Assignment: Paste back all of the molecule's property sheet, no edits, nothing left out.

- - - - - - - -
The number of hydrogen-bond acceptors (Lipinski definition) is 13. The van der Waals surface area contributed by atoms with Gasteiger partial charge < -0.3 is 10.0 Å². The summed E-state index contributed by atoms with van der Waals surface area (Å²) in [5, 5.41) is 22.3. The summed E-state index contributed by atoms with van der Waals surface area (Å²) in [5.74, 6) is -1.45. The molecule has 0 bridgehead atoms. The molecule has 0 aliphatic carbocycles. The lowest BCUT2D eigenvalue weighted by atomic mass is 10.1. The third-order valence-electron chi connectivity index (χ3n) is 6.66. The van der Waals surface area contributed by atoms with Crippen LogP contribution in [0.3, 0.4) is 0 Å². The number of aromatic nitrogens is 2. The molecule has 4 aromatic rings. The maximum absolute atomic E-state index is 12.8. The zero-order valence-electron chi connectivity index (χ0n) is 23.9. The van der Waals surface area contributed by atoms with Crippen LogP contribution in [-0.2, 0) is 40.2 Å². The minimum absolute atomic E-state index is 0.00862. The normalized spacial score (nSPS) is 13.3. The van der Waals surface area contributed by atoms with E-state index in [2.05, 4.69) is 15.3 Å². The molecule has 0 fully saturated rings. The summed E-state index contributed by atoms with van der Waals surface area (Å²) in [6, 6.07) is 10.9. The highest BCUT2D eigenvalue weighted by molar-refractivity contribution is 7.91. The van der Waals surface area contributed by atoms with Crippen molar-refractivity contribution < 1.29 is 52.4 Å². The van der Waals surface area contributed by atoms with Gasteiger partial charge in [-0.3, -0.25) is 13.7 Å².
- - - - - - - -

The number of hydrogen-bond acceptors (Lipinski definition) is 13. The van der Waals surface area contributed by atoms with Gasteiger partial charge < -0.3 is 10.0 Å². The summed E-state index contributed by atoms with van der Waals surface area (Å²) in [5, 5.41) is 22.3. The summed E-state index contributed by atoms with van der Waals surface area (Å²) in [5.74, 6) is -1.45. The molecule has 0 bridgehead atoms. The molecule has 0 aliphatic carbocycles. The lowest BCUT2D eigenvalue weighted by atomic mass is 10.1. The third-order valence-electron chi connectivity index (χ3n) is 6.66. The van der Waals surface area contributed by atoms with Crippen LogP contribution in [0.3, 0.4) is 0 Å². The number of aromatic nitrogens is 2. The molecule has 4 aromatic rings. The maximum absolute atomic E-state index is 12.8. The zero-order valence-electron chi connectivity index (χ0n) is 23.9. The van der Waals surface area contributed by atoms with Crippen LogP contribution in [-0.2, 0) is 40.2 Å². The minimum absolute atomic E-state index is 0.00862. The normalized spacial score (nSPS) is 13.3. The van der Waals surface area contributed by atoms with E-state index in [2.05, 4.69) is 15.3 Å². The molecule has 0 fully saturated rings. The summed E-state index contributed by atoms with van der Waals surface area (Å²) in [6, 6.07) is 10.9. The highest BCUT2D eigenvalue weighted by molar-refractivity contribution is 7.91. The van der Waals surface area contributed by atoms with Crippen molar-refractivity contribution < 1.29 is 52.4 Å². The van der Waals surface area contributed by atoms with Gasteiger partial charge in [-0.3, -0.25) is 13.7 Å².